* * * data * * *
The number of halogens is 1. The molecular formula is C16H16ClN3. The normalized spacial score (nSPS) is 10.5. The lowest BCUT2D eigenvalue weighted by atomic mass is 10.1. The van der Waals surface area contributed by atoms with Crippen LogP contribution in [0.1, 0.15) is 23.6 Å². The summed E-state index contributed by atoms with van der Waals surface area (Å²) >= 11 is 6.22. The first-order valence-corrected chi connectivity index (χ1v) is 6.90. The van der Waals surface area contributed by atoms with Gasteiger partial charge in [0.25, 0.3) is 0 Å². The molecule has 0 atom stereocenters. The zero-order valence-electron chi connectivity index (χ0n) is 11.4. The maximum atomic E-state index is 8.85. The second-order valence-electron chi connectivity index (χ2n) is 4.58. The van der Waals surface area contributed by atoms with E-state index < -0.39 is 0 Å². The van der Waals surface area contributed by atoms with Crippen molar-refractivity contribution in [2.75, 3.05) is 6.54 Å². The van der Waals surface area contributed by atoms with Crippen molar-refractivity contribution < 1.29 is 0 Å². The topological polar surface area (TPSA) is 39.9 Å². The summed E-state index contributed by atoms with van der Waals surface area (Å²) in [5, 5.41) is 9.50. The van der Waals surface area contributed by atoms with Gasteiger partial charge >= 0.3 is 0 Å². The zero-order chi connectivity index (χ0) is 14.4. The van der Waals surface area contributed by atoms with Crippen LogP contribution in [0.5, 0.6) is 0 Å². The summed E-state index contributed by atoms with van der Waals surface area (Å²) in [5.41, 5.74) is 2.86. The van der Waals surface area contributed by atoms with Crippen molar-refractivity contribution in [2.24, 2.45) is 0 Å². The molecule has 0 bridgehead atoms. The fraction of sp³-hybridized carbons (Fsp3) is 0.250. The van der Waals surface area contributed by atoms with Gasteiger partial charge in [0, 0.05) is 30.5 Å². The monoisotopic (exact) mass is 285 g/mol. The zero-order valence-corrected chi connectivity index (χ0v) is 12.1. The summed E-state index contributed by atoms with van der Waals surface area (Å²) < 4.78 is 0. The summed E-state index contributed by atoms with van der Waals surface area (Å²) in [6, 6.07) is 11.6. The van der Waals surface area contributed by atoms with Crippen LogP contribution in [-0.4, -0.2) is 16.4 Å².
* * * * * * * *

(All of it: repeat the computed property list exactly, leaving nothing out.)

The number of halogens is 1. The molecular formula is C16H16ClN3. The normalized spacial score (nSPS) is 10.5. The lowest BCUT2D eigenvalue weighted by atomic mass is 10.1. The van der Waals surface area contributed by atoms with Crippen LogP contribution in [0.1, 0.15) is 23.6 Å². The summed E-state index contributed by atoms with van der Waals surface area (Å²) >= 11 is 6.22. The first-order valence-corrected chi connectivity index (χ1v) is 6.90. The van der Waals surface area contributed by atoms with Gasteiger partial charge in [0.25, 0.3) is 0 Å². The molecule has 0 atom stereocenters. The zero-order valence-electron chi connectivity index (χ0n) is 11.4. The maximum atomic E-state index is 8.85. The second-order valence-electron chi connectivity index (χ2n) is 4.58. The van der Waals surface area contributed by atoms with E-state index < -0.39 is 0 Å². The van der Waals surface area contributed by atoms with Crippen molar-refractivity contribution in [2.75, 3.05) is 6.54 Å². The van der Waals surface area contributed by atoms with Crippen molar-refractivity contribution < 1.29 is 0 Å². The topological polar surface area (TPSA) is 39.9 Å². The summed E-state index contributed by atoms with van der Waals surface area (Å²) in [5, 5.41) is 9.50. The van der Waals surface area contributed by atoms with Gasteiger partial charge >= 0.3 is 0 Å². The zero-order chi connectivity index (χ0) is 14.4. The van der Waals surface area contributed by atoms with Crippen LogP contribution in [0.5, 0.6) is 0 Å². The summed E-state index contributed by atoms with van der Waals surface area (Å²) in [5.41, 5.74) is 2.86. The van der Waals surface area contributed by atoms with Crippen molar-refractivity contribution in [2.24, 2.45) is 0 Å². The molecule has 0 bridgehead atoms. The fraction of sp³-hybridized carbons (Fsp3) is 0.250. The van der Waals surface area contributed by atoms with Gasteiger partial charge in [0, 0.05) is 30.5 Å². The monoisotopic (exact) mass is 285 g/mol. The zero-order valence-corrected chi connectivity index (χ0v) is 12.1. The summed E-state index contributed by atoms with van der Waals surface area (Å²) < 4.78 is 0. The summed E-state index contributed by atoms with van der Waals surface area (Å²) in [6, 6.07) is 11.6. The van der Waals surface area contributed by atoms with Crippen LogP contribution in [-0.4, -0.2) is 16.4 Å².